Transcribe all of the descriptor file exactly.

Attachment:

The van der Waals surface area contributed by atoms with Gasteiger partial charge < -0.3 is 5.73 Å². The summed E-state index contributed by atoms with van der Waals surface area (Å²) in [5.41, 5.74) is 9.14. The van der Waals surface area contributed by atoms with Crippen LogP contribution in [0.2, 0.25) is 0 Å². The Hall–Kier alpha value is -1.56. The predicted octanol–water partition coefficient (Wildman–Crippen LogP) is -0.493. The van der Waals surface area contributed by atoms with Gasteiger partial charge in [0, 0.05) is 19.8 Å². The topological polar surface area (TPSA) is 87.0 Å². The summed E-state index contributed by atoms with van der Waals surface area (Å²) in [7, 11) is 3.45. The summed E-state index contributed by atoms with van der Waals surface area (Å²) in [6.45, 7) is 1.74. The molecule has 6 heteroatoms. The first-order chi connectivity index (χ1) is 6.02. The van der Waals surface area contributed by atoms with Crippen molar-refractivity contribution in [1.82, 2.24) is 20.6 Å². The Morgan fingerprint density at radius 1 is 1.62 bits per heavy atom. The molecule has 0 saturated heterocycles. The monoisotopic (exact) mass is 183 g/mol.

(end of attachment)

The van der Waals surface area contributed by atoms with Gasteiger partial charge < -0.3 is 5.73 Å². The summed E-state index contributed by atoms with van der Waals surface area (Å²) in [5.41, 5.74) is 9.14. The van der Waals surface area contributed by atoms with Crippen LogP contribution in [0.2, 0.25) is 0 Å². The Hall–Kier alpha value is -1.56. The predicted octanol–water partition coefficient (Wildman–Crippen LogP) is -0.493. The van der Waals surface area contributed by atoms with Gasteiger partial charge in [0, 0.05) is 19.8 Å². The topological polar surface area (TPSA) is 87.0 Å². The summed E-state index contributed by atoms with van der Waals surface area (Å²) in [7, 11) is 3.45. The summed E-state index contributed by atoms with van der Waals surface area (Å²) in [6.45, 7) is 1.74. The molecule has 6 heteroatoms. The first-order chi connectivity index (χ1) is 6.02. The van der Waals surface area contributed by atoms with Crippen molar-refractivity contribution in [1.82, 2.24) is 20.6 Å². The Morgan fingerprint density at radius 1 is 1.62 bits per heavy atom. The molecule has 0 saturated heterocycles. The monoisotopic (exact) mass is 183 g/mol.